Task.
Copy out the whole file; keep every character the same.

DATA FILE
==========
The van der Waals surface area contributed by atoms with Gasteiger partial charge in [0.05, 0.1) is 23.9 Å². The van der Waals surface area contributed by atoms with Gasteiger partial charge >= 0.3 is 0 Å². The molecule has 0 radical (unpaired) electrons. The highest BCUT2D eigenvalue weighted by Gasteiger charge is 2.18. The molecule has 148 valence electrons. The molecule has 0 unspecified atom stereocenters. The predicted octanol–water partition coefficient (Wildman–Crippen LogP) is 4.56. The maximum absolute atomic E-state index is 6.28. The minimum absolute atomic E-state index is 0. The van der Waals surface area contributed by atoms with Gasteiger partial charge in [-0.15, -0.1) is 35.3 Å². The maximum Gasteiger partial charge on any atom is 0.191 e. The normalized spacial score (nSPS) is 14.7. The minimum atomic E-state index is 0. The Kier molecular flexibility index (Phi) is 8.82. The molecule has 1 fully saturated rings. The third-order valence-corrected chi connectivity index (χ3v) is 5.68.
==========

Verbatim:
The van der Waals surface area contributed by atoms with Gasteiger partial charge in [0.05, 0.1) is 23.9 Å². The van der Waals surface area contributed by atoms with Gasteiger partial charge >= 0.3 is 0 Å². The molecule has 0 radical (unpaired) electrons. The highest BCUT2D eigenvalue weighted by Gasteiger charge is 2.18. The molecule has 148 valence electrons. The molecule has 0 unspecified atom stereocenters. The predicted octanol–water partition coefficient (Wildman–Crippen LogP) is 4.56. The maximum absolute atomic E-state index is 6.28. The minimum absolute atomic E-state index is 0. The van der Waals surface area contributed by atoms with Gasteiger partial charge in [-0.15, -0.1) is 35.3 Å². The maximum Gasteiger partial charge on any atom is 0.191 e. The normalized spacial score (nSPS) is 14.7. The minimum atomic E-state index is 0. The Kier molecular flexibility index (Phi) is 8.82. The molecule has 1 fully saturated rings. The third-order valence-corrected chi connectivity index (χ3v) is 5.68.